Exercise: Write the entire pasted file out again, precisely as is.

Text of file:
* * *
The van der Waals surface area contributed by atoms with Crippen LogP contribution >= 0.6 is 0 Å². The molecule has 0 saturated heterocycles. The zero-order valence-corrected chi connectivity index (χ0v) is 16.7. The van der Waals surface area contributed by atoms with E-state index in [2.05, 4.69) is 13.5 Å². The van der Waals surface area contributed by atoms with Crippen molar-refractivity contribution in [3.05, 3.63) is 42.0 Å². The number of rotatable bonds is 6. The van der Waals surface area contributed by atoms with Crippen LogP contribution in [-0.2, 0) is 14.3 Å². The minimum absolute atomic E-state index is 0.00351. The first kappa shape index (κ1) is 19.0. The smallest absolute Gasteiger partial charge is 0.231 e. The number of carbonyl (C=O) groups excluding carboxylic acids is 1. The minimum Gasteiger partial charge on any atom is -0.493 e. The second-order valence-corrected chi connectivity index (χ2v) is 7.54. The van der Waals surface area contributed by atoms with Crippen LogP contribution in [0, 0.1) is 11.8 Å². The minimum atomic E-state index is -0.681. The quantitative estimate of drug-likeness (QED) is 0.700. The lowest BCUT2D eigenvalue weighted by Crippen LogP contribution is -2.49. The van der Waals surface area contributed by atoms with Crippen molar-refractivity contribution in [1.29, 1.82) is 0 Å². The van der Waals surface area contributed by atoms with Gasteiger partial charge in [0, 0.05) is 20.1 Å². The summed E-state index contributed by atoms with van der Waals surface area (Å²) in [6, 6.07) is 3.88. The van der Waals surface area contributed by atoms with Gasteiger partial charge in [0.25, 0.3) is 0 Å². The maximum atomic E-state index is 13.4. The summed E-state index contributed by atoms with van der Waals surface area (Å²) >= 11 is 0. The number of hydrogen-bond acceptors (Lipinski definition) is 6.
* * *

The van der Waals surface area contributed by atoms with Crippen LogP contribution >= 0.6 is 0 Å². The molecule has 0 saturated heterocycles. The zero-order valence-corrected chi connectivity index (χ0v) is 16.7. The van der Waals surface area contributed by atoms with E-state index in [2.05, 4.69) is 13.5 Å². The van der Waals surface area contributed by atoms with Crippen molar-refractivity contribution in [3.05, 3.63) is 42.0 Å². The number of rotatable bonds is 6. The van der Waals surface area contributed by atoms with Crippen LogP contribution in [-0.2, 0) is 14.3 Å². The minimum absolute atomic E-state index is 0.00351. The first kappa shape index (κ1) is 19.0. The smallest absolute Gasteiger partial charge is 0.231 e. The number of carbonyl (C=O) groups excluding carboxylic acids is 1. The minimum Gasteiger partial charge on any atom is -0.493 e. The second-order valence-corrected chi connectivity index (χ2v) is 7.54. The van der Waals surface area contributed by atoms with Crippen LogP contribution in [0, 0.1) is 11.8 Å². The minimum atomic E-state index is -0.681. The quantitative estimate of drug-likeness (QED) is 0.700. The lowest BCUT2D eigenvalue weighted by Crippen LogP contribution is -2.49. The van der Waals surface area contributed by atoms with Crippen molar-refractivity contribution in [1.29, 1.82) is 0 Å². The van der Waals surface area contributed by atoms with Gasteiger partial charge in [0, 0.05) is 20.1 Å². The summed E-state index contributed by atoms with van der Waals surface area (Å²) in [6, 6.07) is 3.88. The van der Waals surface area contributed by atoms with Gasteiger partial charge in [0.25, 0.3) is 0 Å². The maximum atomic E-state index is 13.4. The summed E-state index contributed by atoms with van der Waals surface area (Å²) >= 11 is 0. The number of hydrogen-bond acceptors (Lipinski definition) is 6.